”Students that I represented as my constituents would come to me, and they would express all sorts of terrible things that were happening,” Patt said. 

Students have continued to ask Patt how they can get involved in supporting the lawsuit.

”Everybody is starting to realize that the problem isn’t the people that are wearing a mask or aren’t wearing a mask,” Patt noted. “The problem is the people that are forcing people to wear masks or not.”

An additional lawsuit was presented against Bowling Green State University (BGSU) for vaccination mandates that took effect on Sept. 3. It represents three students and one faculty member.

Deputy Chief of Staff and BGSU spokesperson Alex Solis provided Campus Reform with a statement.

”Recognizing the effectiveness of vaccines, BGSU offered a balanced vaccination and exemption program for all students, faculty and staff,” Solis said. “The University’s goal remains doing its part to ensure the health and safety of our community, and BGSU has no further comment regarding this litigation at this time.”

All texts include a statement declaring a “lack of authority” of the universities to “order public health or preventative health measures.” Such measures extend to vaccination mandates, masking, and testing for individuals who have not contracted the virus.

Miami University of Ohio had its lawsuit, which was dismissed on Dec. 6 by the Butler County Common Pleas Court, and is currently under appeal. The remaining three cases are awaiting court dates.

Whether or not the lawsuits will be successful is questionable, however, as the language used in the suits has been accused of not reflecting changes to vaccine approval. 

Sharona Hoffman, a professor at Case Western Reserve University who specializes in pharmaceutical law, bioethics and employment discrimination, challenged the firm’s argument by claiming the Pfizer vaccines approval stamped by the FDA.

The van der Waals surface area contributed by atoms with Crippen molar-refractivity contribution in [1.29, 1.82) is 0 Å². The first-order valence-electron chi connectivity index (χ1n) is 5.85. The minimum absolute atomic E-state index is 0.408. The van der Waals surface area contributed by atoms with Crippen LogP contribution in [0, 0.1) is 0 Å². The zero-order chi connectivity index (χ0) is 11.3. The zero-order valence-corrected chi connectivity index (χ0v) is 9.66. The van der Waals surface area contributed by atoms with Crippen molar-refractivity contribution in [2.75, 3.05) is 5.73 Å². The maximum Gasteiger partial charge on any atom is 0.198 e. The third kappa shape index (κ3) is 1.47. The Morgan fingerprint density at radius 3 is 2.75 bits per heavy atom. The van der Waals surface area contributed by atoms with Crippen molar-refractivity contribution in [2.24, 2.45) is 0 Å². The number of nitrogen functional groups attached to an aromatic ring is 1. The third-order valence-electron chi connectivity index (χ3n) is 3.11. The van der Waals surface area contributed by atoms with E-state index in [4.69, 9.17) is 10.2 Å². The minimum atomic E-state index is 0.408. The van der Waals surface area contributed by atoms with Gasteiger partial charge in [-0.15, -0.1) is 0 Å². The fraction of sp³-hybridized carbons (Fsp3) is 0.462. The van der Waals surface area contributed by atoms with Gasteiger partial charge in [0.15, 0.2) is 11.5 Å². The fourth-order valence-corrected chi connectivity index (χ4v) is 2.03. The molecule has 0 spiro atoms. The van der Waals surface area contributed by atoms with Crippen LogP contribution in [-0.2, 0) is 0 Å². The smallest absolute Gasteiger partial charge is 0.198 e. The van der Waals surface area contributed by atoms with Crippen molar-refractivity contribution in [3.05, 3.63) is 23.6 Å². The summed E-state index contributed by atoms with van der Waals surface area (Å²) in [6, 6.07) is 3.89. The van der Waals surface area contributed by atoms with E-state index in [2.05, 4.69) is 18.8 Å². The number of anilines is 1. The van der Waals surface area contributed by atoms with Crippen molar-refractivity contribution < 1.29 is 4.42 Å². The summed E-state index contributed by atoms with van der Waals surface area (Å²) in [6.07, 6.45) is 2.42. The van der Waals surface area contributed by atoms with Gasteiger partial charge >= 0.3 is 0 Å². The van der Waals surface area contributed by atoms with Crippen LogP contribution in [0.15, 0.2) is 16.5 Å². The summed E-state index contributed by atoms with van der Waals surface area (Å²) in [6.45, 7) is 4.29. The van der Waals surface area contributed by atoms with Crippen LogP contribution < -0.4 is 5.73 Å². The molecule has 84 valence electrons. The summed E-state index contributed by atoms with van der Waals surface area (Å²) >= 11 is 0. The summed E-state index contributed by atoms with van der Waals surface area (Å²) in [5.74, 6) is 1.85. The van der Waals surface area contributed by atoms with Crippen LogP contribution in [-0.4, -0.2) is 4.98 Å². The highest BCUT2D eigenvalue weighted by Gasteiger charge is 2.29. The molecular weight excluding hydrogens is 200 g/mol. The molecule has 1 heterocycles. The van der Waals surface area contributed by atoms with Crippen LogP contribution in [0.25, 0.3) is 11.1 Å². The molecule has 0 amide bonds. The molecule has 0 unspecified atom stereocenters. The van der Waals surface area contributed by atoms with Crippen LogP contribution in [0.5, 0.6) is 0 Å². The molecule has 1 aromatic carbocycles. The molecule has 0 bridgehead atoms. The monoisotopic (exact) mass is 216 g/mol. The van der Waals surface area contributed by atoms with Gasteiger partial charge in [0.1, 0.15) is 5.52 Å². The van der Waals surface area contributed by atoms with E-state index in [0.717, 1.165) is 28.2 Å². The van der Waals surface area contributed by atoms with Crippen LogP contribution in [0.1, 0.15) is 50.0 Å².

“Pfizer was approved, so that’s not a valid argument,” Hoffman told The Columbus Dispatch. “Brand names change all the time.”

Mendenhall remains firm in his argument, however, stating that the mandates still violate state law as the requirements regarding vaccination, masking, and testing apply to individuals who have not contracted COVID-19. 

[RELATED: EXCLUSIVE: ‘He is hungry, isolated, cold’: Parent of Ohio U student sounds alarm on quarantine dorm experience]

“We made a very extreme effort to [produce] Comirnaty,” Mendenhall stated, referring to the vaccine’s brand name. However, after contacting the Ohio Department of Health about where to locate the vaccine in Ohio, he said that the department “can’t answer because it’s too political.”

SaveOhioU, a student-led organization intended on reversing COVID-19 restrictions at the school, publicized the concern, as well, writing in an Instagram post, “Quick Fact: There is no FDA approved Covid vaccine available in America. Mandating Emergency Use Authorized vaccines is ILLEGAL.”

Vaccine mandates were the focus of the Ohio legislature last year, as Governor Mike DeWine signed H.B 244 on July 14. The legislation prevents public institutions from mandating the COVID-19 vaccine until FDA approval was received.

The lawsuits are backed and financially funded by a freedom-centered organization titled “Ohio Stands Up!,” which has frequently opposed the implementation of vaccine mandates and has regularly tracked and supported litigation aimed at reversing such policies. 

“We are united in our common goal to stand against continued violations of our Constitutional freedoms, while working to restore those freedoms from which we have been deprived,” the organization’s mission statement reads.

The lawsuits join growing nationwide opposition to vaccine mandates for returning students. As Campus Reform reported last month, Nevada recently overturned a state-wide COVID-19 mandate for college students.

Campus Reform has contacted all involved Universities, Ohio Stands Up!, and SaveOhioU for comment. This article will be updated accordingly.